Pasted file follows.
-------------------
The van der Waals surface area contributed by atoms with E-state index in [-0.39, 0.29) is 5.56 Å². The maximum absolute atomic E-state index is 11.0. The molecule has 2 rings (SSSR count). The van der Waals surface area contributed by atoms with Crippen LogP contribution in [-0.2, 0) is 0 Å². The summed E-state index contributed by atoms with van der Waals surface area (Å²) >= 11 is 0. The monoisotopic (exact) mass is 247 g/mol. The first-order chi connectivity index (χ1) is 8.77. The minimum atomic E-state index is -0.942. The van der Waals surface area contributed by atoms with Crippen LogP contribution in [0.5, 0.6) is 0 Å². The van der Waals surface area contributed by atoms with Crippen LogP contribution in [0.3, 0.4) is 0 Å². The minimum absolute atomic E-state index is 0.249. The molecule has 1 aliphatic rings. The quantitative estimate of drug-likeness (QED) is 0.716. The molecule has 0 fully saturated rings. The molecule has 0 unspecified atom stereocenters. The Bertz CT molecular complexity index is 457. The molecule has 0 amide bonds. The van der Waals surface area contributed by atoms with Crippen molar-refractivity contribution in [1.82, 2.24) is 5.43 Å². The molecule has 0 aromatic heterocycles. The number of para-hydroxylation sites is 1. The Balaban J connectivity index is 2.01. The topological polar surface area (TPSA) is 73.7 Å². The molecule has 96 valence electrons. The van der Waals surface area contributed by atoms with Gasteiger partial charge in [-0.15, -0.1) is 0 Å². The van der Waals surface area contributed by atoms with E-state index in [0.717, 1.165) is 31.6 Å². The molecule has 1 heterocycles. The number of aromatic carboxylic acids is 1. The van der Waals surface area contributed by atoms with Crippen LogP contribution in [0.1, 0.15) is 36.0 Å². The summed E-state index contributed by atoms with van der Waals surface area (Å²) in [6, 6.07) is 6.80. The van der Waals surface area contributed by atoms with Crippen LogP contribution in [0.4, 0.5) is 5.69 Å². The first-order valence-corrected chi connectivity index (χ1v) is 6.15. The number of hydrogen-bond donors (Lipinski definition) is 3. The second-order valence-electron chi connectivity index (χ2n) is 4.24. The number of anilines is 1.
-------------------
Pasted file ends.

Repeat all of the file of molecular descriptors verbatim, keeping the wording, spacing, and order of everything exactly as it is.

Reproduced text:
The van der Waals surface area contributed by atoms with E-state index in [-0.39, 0.29) is 5.56 Å². The maximum absolute atomic E-state index is 11.0. The molecule has 2 rings (SSSR count). The van der Waals surface area contributed by atoms with Crippen LogP contribution in [-0.2, 0) is 0 Å². The summed E-state index contributed by atoms with van der Waals surface area (Å²) >= 11 is 0. The monoisotopic (exact) mass is 247 g/mol. The first-order chi connectivity index (χ1) is 8.77. The minimum atomic E-state index is -0.942. The van der Waals surface area contributed by atoms with Crippen LogP contribution in [0.5, 0.6) is 0 Å². The van der Waals surface area contributed by atoms with Crippen LogP contribution in [0.3, 0.4) is 0 Å². The minimum absolute atomic E-state index is 0.249. The molecule has 1 aliphatic rings. The quantitative estimate of drug-likeness (QED) is 0.716. The molecule has 0 fully saturated rings. The molecule has 0 unspecified atom stereocenters. The Bertz CT molecular complexity index is 457. The molecule has 0 amide bonds. The van der Waals surface area contributed by atoms with Crippen molar-refractivity contribution in [1.82, 2.24) is 5.43 Å². The molecule has 0 aromatic heterocycles. The number of para-hydroxylation sites is 1. The Balaban J connectivity index is 2.01. The topological polar surface area (TPSA) is 73.7 Å². The molecule has 96 valence electrons. The van der Waals surface area contributed by atoms with Gasteiger partial charge in [-0.15, -0.1) is 0 Å². The van der Waals surface area contributed by atoms with E-state index in [0.717, 1.165) is 31.6 Å². The molecule has 1 heterocycles. The number of aromatic carboxylic acids is 1. The van der Waals surface area contributed by atoms with Crippen LogP contribution in [0.1, 0.15) is 36.0 Å². The summed E-state index contributed by atoms with van der Waals surface area (Å²) in [6, 6.07) is 6.80. The van der Waals surface area contributed by atoms with Crippen LogP contribution in [0.4, 0.5) is 5.69 Å². The first-order valence-corrected chi connectivity index (χ1v) is 6.15. The number of hydrogen-bond donors (Lipinski definition) is 3. The second-order valence-electron chi connectivity index (χ2n) is 4.24. The number of anilines is 1.